Moving abroad can be exciting as well as emotional. Since it’s a big change in your day-to-day life, it can sometimes be overwhelming, especially in the transition phase. Emotions aside, the practical aspect of your move also needs careful planning and predetermination, and that’s what this article is going to help you with.
Your finances dictate your life in the real world, and this is why it’s key to plan them ahead if you’re likely to move to another country soon. Here are a few steps you must take when it comes to your money.
Review Your Bank Accounts
This should be your first step. Once you move abroad, your accounts will be re-designated as non-resident ordinary (NRO) accounts. If you have multiple accounts, it’s best you consolidate them rather than convert each of them into a separate NRO account.
Liquidate Your Investments
If your move is a long-term one, liquidate your assets as you may or may not be able to track them closely. However, before you do anything. do check out the tax compliance aspects in your destination country. Each country has its own level of tax compliance, and their tax compliance act will be applicable on any earnings that you make from your investments. So it’s best to gauge whether moving your investments is a fruitful deal or not.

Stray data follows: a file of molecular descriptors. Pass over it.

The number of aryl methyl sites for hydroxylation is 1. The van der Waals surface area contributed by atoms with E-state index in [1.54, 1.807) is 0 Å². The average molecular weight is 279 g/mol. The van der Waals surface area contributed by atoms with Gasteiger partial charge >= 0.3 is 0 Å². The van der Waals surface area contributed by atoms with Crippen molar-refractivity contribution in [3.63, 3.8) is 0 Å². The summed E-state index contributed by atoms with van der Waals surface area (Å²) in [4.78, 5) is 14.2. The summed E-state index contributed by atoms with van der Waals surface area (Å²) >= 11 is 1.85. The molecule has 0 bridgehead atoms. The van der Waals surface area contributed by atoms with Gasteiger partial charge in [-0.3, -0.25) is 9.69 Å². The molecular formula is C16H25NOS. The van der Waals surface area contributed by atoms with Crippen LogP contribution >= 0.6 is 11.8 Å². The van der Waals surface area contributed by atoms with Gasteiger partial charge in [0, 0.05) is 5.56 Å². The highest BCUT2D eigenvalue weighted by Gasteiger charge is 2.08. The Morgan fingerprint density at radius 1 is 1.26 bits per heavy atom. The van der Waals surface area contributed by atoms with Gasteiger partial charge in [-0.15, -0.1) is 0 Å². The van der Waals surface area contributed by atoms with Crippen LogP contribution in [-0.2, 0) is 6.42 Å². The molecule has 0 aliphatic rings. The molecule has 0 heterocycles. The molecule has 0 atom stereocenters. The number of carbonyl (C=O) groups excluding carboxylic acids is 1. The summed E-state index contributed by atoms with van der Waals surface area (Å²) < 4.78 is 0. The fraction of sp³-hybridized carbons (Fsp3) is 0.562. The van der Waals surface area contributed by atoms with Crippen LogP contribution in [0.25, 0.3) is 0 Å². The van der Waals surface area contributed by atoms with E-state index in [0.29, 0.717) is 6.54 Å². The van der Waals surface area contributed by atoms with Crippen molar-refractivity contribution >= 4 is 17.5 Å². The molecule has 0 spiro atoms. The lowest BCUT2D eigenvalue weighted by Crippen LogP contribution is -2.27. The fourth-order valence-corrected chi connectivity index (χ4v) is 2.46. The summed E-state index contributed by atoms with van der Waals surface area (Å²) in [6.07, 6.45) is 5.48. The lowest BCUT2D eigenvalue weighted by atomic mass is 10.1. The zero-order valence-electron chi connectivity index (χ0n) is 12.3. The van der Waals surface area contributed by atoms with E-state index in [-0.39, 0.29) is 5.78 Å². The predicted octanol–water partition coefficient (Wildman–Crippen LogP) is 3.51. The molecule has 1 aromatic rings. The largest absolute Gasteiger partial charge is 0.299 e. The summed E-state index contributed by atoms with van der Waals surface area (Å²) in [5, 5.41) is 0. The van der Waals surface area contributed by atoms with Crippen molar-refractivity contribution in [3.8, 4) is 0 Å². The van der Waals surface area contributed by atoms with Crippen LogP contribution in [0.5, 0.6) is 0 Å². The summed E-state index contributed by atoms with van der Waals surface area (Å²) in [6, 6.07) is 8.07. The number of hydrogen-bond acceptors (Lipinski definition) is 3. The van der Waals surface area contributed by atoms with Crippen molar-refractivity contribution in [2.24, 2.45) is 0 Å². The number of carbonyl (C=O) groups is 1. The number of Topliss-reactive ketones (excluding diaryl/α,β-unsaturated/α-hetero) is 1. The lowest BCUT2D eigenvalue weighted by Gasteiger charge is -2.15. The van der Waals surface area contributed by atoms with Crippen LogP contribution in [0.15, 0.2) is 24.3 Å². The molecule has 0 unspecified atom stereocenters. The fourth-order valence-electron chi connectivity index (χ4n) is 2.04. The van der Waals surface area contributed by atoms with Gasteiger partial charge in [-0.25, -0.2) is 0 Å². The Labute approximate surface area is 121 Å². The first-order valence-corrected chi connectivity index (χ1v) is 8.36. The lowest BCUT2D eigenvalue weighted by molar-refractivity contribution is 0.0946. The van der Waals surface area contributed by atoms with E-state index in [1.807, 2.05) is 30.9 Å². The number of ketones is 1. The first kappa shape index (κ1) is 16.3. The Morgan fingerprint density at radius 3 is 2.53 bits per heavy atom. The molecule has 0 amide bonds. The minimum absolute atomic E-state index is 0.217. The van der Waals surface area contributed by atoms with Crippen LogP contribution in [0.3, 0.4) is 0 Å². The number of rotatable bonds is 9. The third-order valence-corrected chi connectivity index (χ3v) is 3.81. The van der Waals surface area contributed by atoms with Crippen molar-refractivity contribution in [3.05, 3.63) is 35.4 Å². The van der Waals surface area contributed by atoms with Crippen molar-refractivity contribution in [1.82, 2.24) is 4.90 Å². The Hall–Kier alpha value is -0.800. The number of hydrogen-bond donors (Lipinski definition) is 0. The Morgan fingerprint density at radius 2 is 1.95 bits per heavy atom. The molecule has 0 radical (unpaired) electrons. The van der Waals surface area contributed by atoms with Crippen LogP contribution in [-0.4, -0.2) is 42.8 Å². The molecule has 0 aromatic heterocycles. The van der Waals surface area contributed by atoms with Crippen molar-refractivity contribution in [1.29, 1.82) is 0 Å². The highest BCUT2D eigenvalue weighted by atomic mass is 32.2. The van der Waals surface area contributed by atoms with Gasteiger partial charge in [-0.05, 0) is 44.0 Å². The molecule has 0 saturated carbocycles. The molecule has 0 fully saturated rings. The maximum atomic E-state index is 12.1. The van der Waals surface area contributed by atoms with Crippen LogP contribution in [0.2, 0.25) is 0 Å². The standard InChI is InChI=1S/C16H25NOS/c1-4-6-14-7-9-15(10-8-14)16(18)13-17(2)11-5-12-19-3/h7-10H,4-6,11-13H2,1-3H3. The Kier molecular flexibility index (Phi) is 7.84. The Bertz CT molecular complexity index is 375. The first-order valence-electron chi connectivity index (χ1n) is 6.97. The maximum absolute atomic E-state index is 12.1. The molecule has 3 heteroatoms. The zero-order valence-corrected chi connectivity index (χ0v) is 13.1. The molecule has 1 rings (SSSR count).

Don’t Forget Your Demat Account
What you want to do with your demat account entirely depends on whether you want to continue to play the market. If you wish to make fresh investments in the new resident country, your account will have to be… you guessed it… re-designated as a an NRO or NRE (non-resident external) account. All the earning from your fresh investments will be sent to India via your NRE account. If you continue to earn from existing investments, even those earnings will be sent via your NRO account.
Update Your Mutual Fund Portfolio
You can update your KYC details with your new residential address and get your folio changed to ‘non-resident’. Also, you’ll need to match your portfolio to your NRO bank account.
Please note than once you’re an NRI, you cannot make fresh deposits to schemes such as the Public Provident Fund and National Savings Certificate. However, whatever you’ve already accumulated during your stay in India will continue to compound.
Evaluate Your Insurance Plans
For policies like your auto insurance, it’s best to close them if you’re leaving the country. If you’re maintaining a term insurance plan that covers dependents who reside in India, retain it.
When it comes to your Health Insurance, your new employer will most likely give you a new policy, so you can close your existing one. However, experts advise that you hold on to your existing health policy should you ever need medical treatment in India.
Leave No Loose Ends When It Comes To Your Taxes
Firstly, ensure your tax dues are all paid off for the current financial year before you move out. Secondly, try and get a double tax avoidance agreement signed by India and the new country of residence. This will free you of the liability of paying double tax, i.e, paying in both countries.
Oh, and last but not the least, get an International Credit Card. It’ll come in handy!
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